|4. Response Time||Response time may be slower, particularly if the CPU is currently checking other devices. The device must wait until it’s its turn to be checked.||Typically ensures quicker response times. As soon as the device signals an interrupt, the CPU can save its current task and attend to the interrupt.|
|5. Overhead||There can be significant overhead if the CPU gets stuck in a polling loop, checking a device or set of devices.||Overhead is generally less but can increase if not handled correctly or if too many interrupts are being generated. Interrupt handling routines also introduce some overhead.|
|6. Real-time Applications||Not ideal for real-time applications, especially those requiring instant response, as the CPU may be busy checking other devices.||Suitable for real-time applications as the CPU can immediately respond to the device that raised the interrupt.|
|7. Risk of Missing Data||There’s a risk of missing data if the data arrives between the times the CPU checks the device.||There’s less risk of missing data as the device signals the CPU when it has data.|
Latency in polling and interrupts:
Latency in computer systems refers to the time delay between a stimulus (like a keystroke or mouse click) and the response to that stimulus. In the context of interrupts and polling, latency can be considered as the time it takes for the system to react once a device is ready to be serviced.
In polling, the latency can vary considerably. If the CPU just checked a device and then the device becomes ready to be serviced, the CPU won’t know until the next time it checks the device. So, if the CPU is checking multiple devices or is busy with other tasks, there can be a significant delay before it gets back to check the device again. The latency in a polling system is thus dependent on the polling rate and the number of devices being polled.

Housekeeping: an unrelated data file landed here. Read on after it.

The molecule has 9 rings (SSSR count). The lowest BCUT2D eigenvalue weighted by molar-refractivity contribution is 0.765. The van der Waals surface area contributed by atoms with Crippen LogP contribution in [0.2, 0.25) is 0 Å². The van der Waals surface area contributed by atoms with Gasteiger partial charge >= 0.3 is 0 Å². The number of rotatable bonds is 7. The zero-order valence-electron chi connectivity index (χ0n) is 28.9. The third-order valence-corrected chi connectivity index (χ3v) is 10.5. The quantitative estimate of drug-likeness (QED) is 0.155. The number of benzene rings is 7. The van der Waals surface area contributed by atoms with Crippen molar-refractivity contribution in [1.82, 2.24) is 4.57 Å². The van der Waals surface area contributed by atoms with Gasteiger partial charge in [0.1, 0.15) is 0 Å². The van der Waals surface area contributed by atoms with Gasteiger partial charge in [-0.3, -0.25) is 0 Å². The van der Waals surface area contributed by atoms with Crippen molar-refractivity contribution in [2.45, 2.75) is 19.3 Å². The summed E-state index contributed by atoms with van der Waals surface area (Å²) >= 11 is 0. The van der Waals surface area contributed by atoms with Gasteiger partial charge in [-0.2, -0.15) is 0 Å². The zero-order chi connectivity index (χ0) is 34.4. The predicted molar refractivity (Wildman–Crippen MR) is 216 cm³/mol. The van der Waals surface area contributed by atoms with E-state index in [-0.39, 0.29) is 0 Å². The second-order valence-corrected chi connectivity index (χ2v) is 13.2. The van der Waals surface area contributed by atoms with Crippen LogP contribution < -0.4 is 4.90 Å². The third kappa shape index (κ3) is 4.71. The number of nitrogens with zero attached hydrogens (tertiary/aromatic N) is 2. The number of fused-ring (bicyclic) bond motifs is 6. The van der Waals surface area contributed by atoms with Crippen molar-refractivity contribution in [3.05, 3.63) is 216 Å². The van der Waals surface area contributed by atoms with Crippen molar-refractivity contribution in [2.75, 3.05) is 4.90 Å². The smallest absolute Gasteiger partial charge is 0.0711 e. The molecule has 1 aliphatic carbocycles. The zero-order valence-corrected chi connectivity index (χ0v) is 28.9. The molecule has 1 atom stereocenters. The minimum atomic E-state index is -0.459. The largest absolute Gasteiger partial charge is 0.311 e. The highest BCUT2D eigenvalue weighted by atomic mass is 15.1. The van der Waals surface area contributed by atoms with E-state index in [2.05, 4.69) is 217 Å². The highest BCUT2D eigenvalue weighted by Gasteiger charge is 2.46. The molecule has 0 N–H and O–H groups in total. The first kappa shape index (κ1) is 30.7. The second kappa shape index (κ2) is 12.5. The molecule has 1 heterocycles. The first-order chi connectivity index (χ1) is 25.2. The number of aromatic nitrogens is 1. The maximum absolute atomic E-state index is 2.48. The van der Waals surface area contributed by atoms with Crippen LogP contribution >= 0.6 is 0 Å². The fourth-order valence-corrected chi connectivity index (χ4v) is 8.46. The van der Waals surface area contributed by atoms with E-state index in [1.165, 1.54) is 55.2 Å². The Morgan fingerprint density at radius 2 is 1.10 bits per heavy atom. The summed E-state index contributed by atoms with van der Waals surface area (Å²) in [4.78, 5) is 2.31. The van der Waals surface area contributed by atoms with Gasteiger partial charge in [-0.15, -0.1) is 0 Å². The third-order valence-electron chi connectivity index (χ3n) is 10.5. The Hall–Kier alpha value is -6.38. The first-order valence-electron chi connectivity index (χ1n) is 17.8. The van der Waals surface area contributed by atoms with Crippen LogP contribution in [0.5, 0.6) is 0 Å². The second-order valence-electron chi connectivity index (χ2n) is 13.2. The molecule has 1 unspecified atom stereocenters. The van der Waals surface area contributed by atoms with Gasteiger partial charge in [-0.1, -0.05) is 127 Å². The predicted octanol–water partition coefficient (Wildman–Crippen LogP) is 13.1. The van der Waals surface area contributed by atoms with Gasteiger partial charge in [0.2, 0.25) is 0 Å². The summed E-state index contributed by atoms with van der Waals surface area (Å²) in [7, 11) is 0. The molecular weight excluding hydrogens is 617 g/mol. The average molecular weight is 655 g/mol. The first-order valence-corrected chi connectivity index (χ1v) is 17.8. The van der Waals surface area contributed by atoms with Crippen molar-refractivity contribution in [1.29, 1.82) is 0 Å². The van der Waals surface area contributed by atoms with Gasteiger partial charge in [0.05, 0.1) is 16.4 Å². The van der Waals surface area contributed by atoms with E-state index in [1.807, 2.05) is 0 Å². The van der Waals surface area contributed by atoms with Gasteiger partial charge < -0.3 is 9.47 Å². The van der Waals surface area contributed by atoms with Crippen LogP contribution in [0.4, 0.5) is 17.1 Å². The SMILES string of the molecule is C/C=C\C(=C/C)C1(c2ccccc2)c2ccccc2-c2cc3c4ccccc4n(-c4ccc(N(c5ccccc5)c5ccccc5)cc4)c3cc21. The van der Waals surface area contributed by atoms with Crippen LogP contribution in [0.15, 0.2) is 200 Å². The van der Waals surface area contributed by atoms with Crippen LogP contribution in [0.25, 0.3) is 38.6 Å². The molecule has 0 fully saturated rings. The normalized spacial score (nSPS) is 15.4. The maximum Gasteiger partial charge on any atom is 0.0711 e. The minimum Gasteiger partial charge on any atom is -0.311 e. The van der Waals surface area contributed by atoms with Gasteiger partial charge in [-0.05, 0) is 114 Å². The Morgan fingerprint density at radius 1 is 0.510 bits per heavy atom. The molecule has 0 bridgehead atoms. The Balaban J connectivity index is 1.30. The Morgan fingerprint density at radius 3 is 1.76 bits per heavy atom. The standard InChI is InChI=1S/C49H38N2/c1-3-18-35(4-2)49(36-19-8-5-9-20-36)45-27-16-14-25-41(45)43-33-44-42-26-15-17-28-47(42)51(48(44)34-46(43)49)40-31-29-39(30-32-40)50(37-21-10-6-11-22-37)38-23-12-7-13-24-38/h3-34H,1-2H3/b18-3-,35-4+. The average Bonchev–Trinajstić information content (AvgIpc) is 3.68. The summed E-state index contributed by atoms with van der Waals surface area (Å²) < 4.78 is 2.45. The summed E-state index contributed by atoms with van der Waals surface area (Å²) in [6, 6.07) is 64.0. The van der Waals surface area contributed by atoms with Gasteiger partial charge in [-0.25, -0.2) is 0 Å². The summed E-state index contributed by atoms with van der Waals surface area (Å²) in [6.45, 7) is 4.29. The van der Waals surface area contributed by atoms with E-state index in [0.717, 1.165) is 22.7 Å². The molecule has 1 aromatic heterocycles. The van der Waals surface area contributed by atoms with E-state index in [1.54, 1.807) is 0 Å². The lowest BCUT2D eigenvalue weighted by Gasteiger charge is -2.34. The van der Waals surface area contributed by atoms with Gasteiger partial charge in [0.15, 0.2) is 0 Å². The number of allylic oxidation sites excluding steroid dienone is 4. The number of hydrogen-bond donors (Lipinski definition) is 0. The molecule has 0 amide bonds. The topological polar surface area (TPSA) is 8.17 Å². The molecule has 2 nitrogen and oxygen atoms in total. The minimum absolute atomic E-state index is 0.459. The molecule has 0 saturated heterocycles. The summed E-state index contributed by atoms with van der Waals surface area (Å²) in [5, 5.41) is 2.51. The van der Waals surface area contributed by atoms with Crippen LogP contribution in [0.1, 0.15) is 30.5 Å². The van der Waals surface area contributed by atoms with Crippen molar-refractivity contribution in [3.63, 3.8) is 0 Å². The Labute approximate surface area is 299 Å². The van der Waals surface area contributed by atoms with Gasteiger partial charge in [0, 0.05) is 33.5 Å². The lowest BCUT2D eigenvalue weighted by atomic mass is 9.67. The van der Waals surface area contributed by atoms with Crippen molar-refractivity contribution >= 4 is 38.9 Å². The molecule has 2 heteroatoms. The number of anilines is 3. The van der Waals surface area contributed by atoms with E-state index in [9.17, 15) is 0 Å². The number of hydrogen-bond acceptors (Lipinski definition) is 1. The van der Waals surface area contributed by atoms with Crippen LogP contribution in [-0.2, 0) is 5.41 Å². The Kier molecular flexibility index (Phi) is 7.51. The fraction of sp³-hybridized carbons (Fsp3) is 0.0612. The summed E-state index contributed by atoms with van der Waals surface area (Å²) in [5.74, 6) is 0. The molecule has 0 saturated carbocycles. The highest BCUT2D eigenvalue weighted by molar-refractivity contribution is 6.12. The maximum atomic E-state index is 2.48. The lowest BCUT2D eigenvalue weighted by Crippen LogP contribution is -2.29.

In an interrupt-driven system, the latency is generally much lower. As soon as a device is ready to be serviced, it sends an interrupt to the CPU, which can then immediately save its current task and attend to the device. The latency in an interrupt system is primarily influenced by the time it takes to service other interrupts (if multiple interrupts occur at the same time, they may be put into a queue) and the time it takes to context switch (save the current task and start the interrupt service routine).
So, in terms of latency:
- Polling can have high and variable latency depending on the polling rate and the number of devices being polled.
- Interrupts generally offer low and consistent latency, provided the system is not overwhelmed with too many interrupts.
It’s important to note that these are general principles and the actual latency in a real-world system can be influenced by a wide range of other factors, including the specific hardware and software design, the load on the system, and more.
Summary of polling and interrupts:
To summarise, polling and interrupts are two strategies for handling device and software event servicing. Polling is like repeatedly checking on something, while interrupts allow the CPU to be notified when attention is needed. While interrupts are generally more efficient, they can also be more complex to handle and manage.
These two methods represent a trade-off between complexity and CPU efficiency. In low-demand, predictable systems, polling might be an easier-to-implement solution. In contrast, for high-demand, unpredictable systems where CPU resources are at a premium, interrupts are often the more appropriate solution. It’s all about picking the right tool for the job!
I hope this gives you a good introduction to the concepts of polling and interrupts. It’s a fascinating area of computer science that underpins how computers work at a fundamental level.
Vivek is a Senior Embedded Engineer at Robert Bosch. He has been working on Embedded Systems for the past 10 years. He loves to share his knowledge and train those who are interested. Nerdyelectronics.com was started out of this interest.